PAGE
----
Streak of smoke from meteor above clouds.

This image sequence shows views from five of nine cameras on the Multi-angle Imaging SpectroRadiometer (MISR) instrument taken at 23:55 Coordinated Universal Time (UTC), a few minutes after a fireball — the term used for exceptionally bright meteors that are visible over a wide area — exploded over the Bering Sea on Dec. 18, 2018. The shadow of the meteor's trail through Earth's atmosphere, cast on the cloud tops and elongated by the low sun angle, is to the northwest. The orange-tinted cloud that the fireball left behind by super-heating the air it passed through can be seen below and to the right of the GIF's center. Credit: NASA/GSFC/LaRC/JPL-Caltech, MISR Team

On Dec. 18, 2018, a large "fireball" — the term used for exceptionally bright meteors that are visible over a wide area — exploded about 16 miles (26 kilometers) above the Bering Sea. The explosion unleashed an estimated 173 kilotons of energy, or more than 10 times the energy of the atomic bomb blast over Hiroshima during World War II.

Two NASA instruments aboard the Terra satellite captured images of the remnants of the large meteor. The image sequence shows views from five of nine cameras on the Multi-angle Imaging SpectroRadiometer (MISR) instrument taken at 23:55 Coordinated Universal Time (UTC), a few minutes after the event. The shadow of the meteor's trail through Earth's atmosphere, cast on the cloud tops and elongated by the low sun angle, is to the northwest. The orange-tinted cloud that the fireball left behind by super-heating the air it passed through can be seen below and to the right of the GIF's center.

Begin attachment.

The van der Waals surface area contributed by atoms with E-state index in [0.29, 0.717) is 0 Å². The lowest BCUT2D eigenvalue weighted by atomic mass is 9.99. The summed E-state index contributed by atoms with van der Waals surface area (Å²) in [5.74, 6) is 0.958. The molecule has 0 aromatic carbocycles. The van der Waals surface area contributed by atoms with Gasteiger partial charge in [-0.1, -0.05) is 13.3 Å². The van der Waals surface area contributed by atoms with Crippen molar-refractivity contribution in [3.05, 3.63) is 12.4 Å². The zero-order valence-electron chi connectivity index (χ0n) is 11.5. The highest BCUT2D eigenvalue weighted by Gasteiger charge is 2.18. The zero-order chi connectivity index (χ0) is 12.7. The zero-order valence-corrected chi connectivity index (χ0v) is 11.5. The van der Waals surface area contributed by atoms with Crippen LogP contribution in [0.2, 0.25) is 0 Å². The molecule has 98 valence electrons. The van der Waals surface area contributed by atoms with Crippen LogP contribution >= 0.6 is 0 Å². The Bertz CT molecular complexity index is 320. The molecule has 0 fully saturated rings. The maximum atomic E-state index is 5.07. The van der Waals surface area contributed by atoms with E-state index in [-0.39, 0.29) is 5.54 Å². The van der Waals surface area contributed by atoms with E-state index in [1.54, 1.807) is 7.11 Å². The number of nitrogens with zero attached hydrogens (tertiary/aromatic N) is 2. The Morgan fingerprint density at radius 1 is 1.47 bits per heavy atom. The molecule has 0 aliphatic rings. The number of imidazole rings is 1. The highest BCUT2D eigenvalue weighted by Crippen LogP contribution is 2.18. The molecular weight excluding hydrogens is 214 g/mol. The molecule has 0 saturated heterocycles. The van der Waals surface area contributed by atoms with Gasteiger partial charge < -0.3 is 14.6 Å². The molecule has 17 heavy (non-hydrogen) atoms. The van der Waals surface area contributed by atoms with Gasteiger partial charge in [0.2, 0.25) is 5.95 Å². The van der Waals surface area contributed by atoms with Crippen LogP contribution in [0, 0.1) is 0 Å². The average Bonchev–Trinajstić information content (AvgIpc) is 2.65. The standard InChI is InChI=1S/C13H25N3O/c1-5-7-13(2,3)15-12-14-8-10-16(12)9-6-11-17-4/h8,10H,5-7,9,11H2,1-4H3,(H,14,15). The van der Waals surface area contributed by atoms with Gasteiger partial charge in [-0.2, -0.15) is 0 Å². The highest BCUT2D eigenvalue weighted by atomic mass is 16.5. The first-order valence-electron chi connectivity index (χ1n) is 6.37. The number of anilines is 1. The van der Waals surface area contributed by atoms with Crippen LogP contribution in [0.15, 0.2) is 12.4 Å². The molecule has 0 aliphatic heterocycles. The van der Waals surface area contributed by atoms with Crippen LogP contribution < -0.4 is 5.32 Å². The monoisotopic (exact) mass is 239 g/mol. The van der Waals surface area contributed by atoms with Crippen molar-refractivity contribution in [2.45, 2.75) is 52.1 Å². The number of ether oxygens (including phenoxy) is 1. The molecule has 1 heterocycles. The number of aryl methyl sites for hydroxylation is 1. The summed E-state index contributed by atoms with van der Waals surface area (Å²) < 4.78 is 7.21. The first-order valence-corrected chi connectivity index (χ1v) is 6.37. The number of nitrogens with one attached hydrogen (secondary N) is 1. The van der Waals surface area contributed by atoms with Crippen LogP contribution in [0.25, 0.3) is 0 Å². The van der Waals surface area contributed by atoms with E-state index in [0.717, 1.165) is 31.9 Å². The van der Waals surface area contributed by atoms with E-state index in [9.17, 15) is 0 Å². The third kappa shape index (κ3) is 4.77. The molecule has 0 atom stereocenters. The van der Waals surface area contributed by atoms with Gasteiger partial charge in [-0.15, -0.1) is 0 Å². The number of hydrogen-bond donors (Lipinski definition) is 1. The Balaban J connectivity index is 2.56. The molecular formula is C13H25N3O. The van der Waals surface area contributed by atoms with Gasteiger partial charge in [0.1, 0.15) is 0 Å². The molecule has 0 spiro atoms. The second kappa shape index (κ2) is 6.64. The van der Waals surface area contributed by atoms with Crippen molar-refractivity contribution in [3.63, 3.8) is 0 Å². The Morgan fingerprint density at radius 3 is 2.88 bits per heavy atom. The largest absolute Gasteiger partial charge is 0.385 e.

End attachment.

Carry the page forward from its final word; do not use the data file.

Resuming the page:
The still image, captured by the Moderate Resolution Imaging SpectroRadiometer (MODIS) instrument, is a true-color image showing the remnants of the meteor's passage, seen as a dark shadow cast on thick, white clouds. MODIS captured the image at 23:50 UTC.

The Dec. 18 fireball was the most powerful meteor to be observed since 2013; however, given its altitude and the remote area over which it occurred, the object posed no threat to anyone on the ground. Fireball events are actually fairly common and are recorded in the NASA Center for Near Earth Object Studies database.

The Terra spacecraft was launched in 1999 and is managed by NASA's Goddard Space Flight Center in Greenbelt, Maryland. The MISR instrument was built and is managed by NASA's Jet Propulsion Laboratory in Pasadena, California, for NASA's Science Mission Directorate in Washington. JPL is a division of Caltech. The MISR data were obtained from the NASA Langley Research Center Atmospheric Science Data Center in Hampton, Virginia. The MODIS instrument is managed by NASA's Goddard Space Flight Center.

More information about MISR and MODIS is available at the following site(s):

https://www-misr.jpl.nasa.gov/

https://terra.nasa.gov/about/terra-instruments/modis


News Media Contact

Esprit Smith
Jet Propulsion Laboratory, Pasadena, Calif.
818-354-4269
esprit.smith@jpl.nasa.gov

Patrick Lynch
NASA's Goddard Space Flight Center
301-286-2102
patrick.lynch@nasa.gov

You Might Also Like